Attempts are under way to tighten up the EU Working Time Directive, which governs the hours employees can be asked to work.
The European Commission proposed a set of changes in 2004, followed by the European Parliament in 2005.
However, nothing can happen until the EU's 25 member states agree on the changes they would like to see - and they cannot agree.
At the heart of the arguments is a controversial opt-out, which allows employees in the UK and some other member states to work more than the generally adopted maximum of 48 hours per week.
What is the working time directive?
The directive is a European Union initiative designed to protect workers from exploitation by employers.
It lays down regulations on matters such as how long employees work, how many breaks they have, and how much holiday they are entitled to.
One of its main goals is to ensure that no employee in the European Union is obliged to work more than an average of 48 hours a week.
When did it become law and why is it in the news now?
It was first adopted at EU-level in 1993, though the UK did not implement it until 1998.
It's in the news now because the European Commission proposed some changes to the directive in 2004.
More recently, the EU's member states and the European Parliament have been responding to these proposals.
The Parliament voted on a set of proposed amendments in May 2005. Member states have been unable to agree a common position.
What are the most contentious issues?
(1) The opt-out. This is a measure which allows workers to agree to opt out of the 48-hour week. Employers in a number of states make use of the opt-out, but it is most widely used in the UK and Malta.
(2) Time spent on call. The European Court of Justice has ruled that on-call time should count as working time, which has left many countries struggling to keep doctors' average weekly working hours below the agreed limit.
What will happen to the opt-out?
The European Commission is content to allow the opt-out to continue, though it has suggested measures that would make it harder for employers to press staff into working more than 48 hours against their will.
However, some countries want the opt-out to be phased out, as does the European Parliament.
Other states, in particular the UK, want it to continue. They argue that labour market flexibility helps reduce unemployment.
The UK does not have a veto in this area, so it could be outvoted, but so far support from Germany and Poland has helped it avoid this fate.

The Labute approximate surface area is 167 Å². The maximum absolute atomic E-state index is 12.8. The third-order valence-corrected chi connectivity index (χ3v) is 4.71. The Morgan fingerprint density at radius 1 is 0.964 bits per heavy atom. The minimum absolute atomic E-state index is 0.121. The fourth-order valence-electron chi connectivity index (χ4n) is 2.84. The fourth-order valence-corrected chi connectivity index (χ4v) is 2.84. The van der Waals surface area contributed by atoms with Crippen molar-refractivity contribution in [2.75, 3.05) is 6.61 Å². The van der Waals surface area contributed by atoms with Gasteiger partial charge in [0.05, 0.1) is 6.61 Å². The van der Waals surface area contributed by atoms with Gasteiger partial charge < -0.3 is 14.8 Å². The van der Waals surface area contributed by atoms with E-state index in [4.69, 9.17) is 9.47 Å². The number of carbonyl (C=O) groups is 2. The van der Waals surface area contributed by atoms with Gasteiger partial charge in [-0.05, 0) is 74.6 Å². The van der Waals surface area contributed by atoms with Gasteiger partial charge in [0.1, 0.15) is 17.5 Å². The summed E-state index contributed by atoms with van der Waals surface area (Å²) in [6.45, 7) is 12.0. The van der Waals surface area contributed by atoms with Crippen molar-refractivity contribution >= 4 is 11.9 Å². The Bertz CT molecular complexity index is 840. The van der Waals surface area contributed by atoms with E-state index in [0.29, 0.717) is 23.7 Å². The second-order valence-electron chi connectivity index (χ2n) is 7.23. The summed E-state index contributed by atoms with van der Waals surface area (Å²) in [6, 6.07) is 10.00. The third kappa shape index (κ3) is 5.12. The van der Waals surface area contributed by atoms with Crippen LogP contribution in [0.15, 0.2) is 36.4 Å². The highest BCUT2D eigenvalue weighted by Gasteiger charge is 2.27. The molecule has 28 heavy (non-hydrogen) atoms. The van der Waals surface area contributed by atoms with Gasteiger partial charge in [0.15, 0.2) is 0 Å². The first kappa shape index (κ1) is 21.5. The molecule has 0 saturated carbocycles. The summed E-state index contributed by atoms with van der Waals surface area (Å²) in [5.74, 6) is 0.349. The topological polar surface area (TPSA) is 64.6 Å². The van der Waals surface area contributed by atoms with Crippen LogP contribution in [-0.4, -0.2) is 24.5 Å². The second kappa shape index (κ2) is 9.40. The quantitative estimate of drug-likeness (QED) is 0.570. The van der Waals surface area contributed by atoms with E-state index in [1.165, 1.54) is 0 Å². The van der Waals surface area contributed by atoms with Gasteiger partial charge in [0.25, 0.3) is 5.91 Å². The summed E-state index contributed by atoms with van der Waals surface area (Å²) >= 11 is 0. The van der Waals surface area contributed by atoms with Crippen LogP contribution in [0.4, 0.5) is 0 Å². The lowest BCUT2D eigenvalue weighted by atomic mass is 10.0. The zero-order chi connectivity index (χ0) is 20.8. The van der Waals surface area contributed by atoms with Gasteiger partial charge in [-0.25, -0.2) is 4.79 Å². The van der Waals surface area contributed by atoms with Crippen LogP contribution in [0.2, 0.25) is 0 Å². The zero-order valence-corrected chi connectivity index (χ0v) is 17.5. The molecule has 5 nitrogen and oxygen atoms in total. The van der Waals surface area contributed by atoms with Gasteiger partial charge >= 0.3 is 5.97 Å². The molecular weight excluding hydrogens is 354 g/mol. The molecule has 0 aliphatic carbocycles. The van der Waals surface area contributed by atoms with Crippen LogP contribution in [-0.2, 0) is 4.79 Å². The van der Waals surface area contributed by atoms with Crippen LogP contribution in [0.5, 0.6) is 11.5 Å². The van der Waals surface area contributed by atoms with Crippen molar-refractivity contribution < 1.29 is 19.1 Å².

What about time spent on call?
The European Commission has proposed making a distinction between "active" and "inactive" time on duty. Inactive time on duty would not count as working time.
Most countries agree with this, but the European Parliament does not. The parliament does say, however, that inactive time could be calculated differently.
What happens next?
If the member states ever reach agreement, the law will go back to the European Parliament for a second reading.
It could take a while for the EU member states and the parliament to agree on a text. If they cannot agree, the legislation will fail.
What else does the Working Time Directive do?
Among other things, it guarantees at least four weeks' paid annual leave; a minimum period of 11 hours' rest every 24 hours, and one day a week; a rest break if the working day is longer than six hours; a maximum of eight hours' night work, on average, in each 24; and health assessments for night workers.
Are any categories of workers excluded?
To begin with the directive did not apply to air, rail, road, sea, inland waterway and lake transport, sea fishing, offshore work and the activities of doctors in training. However nearly all are now covered either by amendments to the directive (adopted in 2000), or by separate directives on road, sea and air transport.
Restrictions on the weekly working hours of doctors in training are being phased in as follows: 58 hours from 1 August 2004 to 31 July 2007; 56 hours from 1 August 2007 to 31 July 2009; 48 hours from 1 August 2009.
How many hours do employees work, in practice?
According to the European Trade Union Confederation, full-time workers in the UK work for an average of 44 hours, compared with about 40 hours in the 14 other longstanding EU member states.
The ETUC says about 16% of the UK labour force works more than 48 hours per week, and that two-thirds are unaware of the 48-hour limit.
France has introduced a 35-hour working week.